It is sad how many high school students can get a 5 on either AP Calculus exams and not be able to explain *what calculus studies* or what a limit actually is, let alone simple epsilon-delta proofs (yes, simple). In high school math, I always though I was bad at math because we would spend a week on a topic that I though I understood in the first 30 minutes of the lecture…which it turned out to be right but all that self doubt and getting confused with all the extra information and poor pedagogy made me “bad at math” (which is something that I don’t let my students say, because if you know how to speak and know grammar, than you know logic, which means you can certainly learn math.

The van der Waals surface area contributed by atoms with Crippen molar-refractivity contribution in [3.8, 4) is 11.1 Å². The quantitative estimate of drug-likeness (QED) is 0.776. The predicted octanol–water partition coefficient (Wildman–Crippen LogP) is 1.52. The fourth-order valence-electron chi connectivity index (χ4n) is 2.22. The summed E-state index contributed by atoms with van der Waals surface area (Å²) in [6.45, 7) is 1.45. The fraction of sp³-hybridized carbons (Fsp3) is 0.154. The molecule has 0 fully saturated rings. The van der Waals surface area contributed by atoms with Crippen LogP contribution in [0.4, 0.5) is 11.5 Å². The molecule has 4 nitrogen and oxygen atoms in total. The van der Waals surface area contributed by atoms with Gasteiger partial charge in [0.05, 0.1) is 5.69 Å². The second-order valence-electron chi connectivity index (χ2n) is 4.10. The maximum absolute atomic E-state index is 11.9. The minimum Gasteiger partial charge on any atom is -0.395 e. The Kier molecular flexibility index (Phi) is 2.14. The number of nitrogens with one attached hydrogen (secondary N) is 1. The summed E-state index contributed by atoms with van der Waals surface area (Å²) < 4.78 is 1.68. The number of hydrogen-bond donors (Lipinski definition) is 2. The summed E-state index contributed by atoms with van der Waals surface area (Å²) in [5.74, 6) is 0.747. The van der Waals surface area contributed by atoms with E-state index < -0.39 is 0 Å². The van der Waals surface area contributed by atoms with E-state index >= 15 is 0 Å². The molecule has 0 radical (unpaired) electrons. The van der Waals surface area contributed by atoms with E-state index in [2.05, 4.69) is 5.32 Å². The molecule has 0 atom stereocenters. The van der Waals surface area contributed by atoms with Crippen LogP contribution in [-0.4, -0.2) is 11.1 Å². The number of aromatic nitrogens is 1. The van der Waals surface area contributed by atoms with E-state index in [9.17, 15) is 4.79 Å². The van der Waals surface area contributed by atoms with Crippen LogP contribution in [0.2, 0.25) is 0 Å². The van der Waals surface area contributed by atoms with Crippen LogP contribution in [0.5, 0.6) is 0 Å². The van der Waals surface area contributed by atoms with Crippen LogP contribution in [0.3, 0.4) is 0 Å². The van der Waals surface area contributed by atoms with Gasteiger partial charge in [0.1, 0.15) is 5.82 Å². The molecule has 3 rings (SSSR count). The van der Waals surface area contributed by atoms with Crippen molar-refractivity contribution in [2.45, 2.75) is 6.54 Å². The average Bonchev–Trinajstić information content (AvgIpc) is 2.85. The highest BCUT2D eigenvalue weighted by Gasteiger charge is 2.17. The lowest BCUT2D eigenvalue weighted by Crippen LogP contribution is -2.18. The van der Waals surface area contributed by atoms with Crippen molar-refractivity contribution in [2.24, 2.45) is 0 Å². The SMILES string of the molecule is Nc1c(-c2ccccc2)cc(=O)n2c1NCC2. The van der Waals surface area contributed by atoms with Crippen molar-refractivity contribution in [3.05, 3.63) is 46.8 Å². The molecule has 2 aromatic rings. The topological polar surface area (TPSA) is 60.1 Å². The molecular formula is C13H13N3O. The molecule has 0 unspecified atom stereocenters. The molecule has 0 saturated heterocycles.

Regarding my last statement, if you look at European Math studies, that don’t, how should I say…coddle? the students. They also adopt modern, well researched and proven methods that are far better at teaching math like using “flipped classrooms” or SI sessions or student groups for problem solving. Also, our country seems to dislike it when students find a way to solve a problem that was not the exact way the teacher taught them (I recall solving a system of linear equations when I was young, as I had sort of saw the pattern and stumbled upon elimination as my technique instead of substitution, I got the write answer, correct algebra, but got an F on the quiz because “we weren’t taught that yet”). We don’t treat Math as a subject. We also don’t teach it in the right order starting in High School to be sure, and definitely in the wrong order in the typical math prereqs for STEM majors. Why teach vector calc and differential equations which need linear algebra…before teaching linear algebra? I had a french foreign exchange student who thought AP Calculus was a required class for graduation, as he had taken it in his junior year. I think the second problem, along with the teaching of Mathematics, is not treating as its own subject. Its like teaching only logic in an introductory philosophy course, no body would allow that? We allow our math courses to get watered down for engineering majors who, if they cant pass the math courses we have in college right now with A’s and B’s, are likely not getting A’s and B’s in Physics and that all is a matter of studying. All schools now days provide free tutoring.